jo skates

Thoughts about skating and the practice of everyday life

Delusions dissolve

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So now my free legs are fully extended and my quads are fully engaged!  I am getting a solid push that sends me flying onto a new edge, which feels pretty awesome. It feels awesome, that is, until I release the extension to bring the free foot in. Then waaahh, all hell breaks lose.

Laurie pointed out that I was allowing the now-fully-extended free leg to come in with such force that it knocked me off my edge. She told me that I should think of the free leg “dissolving” into the skating leg. Wow, that made an incredible difference. I now feel like both legs are working together, and it’s way easier to maintain a good lean and keep the weight on the right part of my skating blade.

The new timing on my swing rolls and three turns is way different, and I don’t feel like parts of my body are getting whipped around at lightning speed. As a result, I don’t really feel like I’m actually doing all that much other than just making sure I am engaging those happy ankles.  I no longer have to work so hard to keep everything together.

But in an odd way, I sorta miss that wild free leg. I realized that swinging my free leg around gave me the illusion of power and force. Now my leg comes in so quietly that I can’t even tell how fast I’m going. And even though things have improved, I don’t have to work as hard. It feels strange!

One of the adjustments I’m just going to have to make is to persuade myself that I can accomplish way more with real technique than sheer force of will. I am so done with throwing my weight around!

The brute force method only takes you so far, but it’s a hard habit to break for someone like me.  I will just have to learn to swing something else other than my free side.Mace

I can’t believe that I have never included this trippy video for Elton John’s “I’m Still Standing” on this blog. But it’s good timing for it, since it’s been a really rainy week and we can all use a little sunshine.

Lesson notes:

  • inside mohawk 3 step pattern: hips into the circle, use your lean.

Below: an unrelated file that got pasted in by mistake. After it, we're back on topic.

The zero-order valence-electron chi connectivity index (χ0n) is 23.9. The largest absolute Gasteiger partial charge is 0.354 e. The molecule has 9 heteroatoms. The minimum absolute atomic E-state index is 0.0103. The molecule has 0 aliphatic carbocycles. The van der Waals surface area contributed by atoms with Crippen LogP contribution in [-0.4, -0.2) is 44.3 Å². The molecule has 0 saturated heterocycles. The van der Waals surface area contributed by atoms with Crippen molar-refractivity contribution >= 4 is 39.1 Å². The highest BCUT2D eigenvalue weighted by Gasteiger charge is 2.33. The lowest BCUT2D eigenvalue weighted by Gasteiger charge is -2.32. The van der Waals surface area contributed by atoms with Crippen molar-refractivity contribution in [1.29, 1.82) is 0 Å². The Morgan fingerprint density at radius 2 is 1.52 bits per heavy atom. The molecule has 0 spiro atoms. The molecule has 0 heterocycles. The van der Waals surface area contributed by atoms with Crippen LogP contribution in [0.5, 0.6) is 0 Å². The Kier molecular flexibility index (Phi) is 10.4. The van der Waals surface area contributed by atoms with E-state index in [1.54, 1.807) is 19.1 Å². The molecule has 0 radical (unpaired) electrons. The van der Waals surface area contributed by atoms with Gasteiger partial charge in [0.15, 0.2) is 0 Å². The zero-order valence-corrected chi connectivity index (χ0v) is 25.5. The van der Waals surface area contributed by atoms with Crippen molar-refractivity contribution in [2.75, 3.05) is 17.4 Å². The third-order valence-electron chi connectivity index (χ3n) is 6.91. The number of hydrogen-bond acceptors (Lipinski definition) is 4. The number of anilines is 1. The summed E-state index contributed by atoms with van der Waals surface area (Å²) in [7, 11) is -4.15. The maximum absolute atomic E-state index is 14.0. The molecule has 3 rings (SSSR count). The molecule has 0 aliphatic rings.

• back cross, change edge: think about direction you are heading, force into the ice for that change of edge.
  • inside mohawk, back outside 3: work on getting both pushes solid.
  • creepers (forward outside): don’t touch down
  • cross front, tuck behind, change edge, outside three: don’t get caught with weight outside circle
  • progressives: “dissolving” free leg
  • forward inside swing rolls: think about the turnout of the free foot on the end, and on the new edge
  • back inside swing rolls: adjust lower body, not upper body
  • feet together, shift weight, don’t compensate through upper body
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Author: Joskates

Don't see me on the ice? I may be in the classroom or at the theater, or hanging out with my family and friends.

4 thoughts on “Delusions dissolve

  1. I like the phrase to “dissolve” your free leg. It’s so… flowy. I have a Wild and bent free leg so maybe learning to dissolve it will be good for me too! I love all your helpful hints and tips, Jo!

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  2. Thanks, Eva! Hopefully the dissolving free legs will make it so we can express our “wildness” in much more productive ways!

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  3. I also was struck by the description of the free leg as ‘dissolving.’ I’ll have to try it out and see what magic it works for me!

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  4. I hope it’s helpful, Mary!!! be sure to report back on the big “dissolve!”

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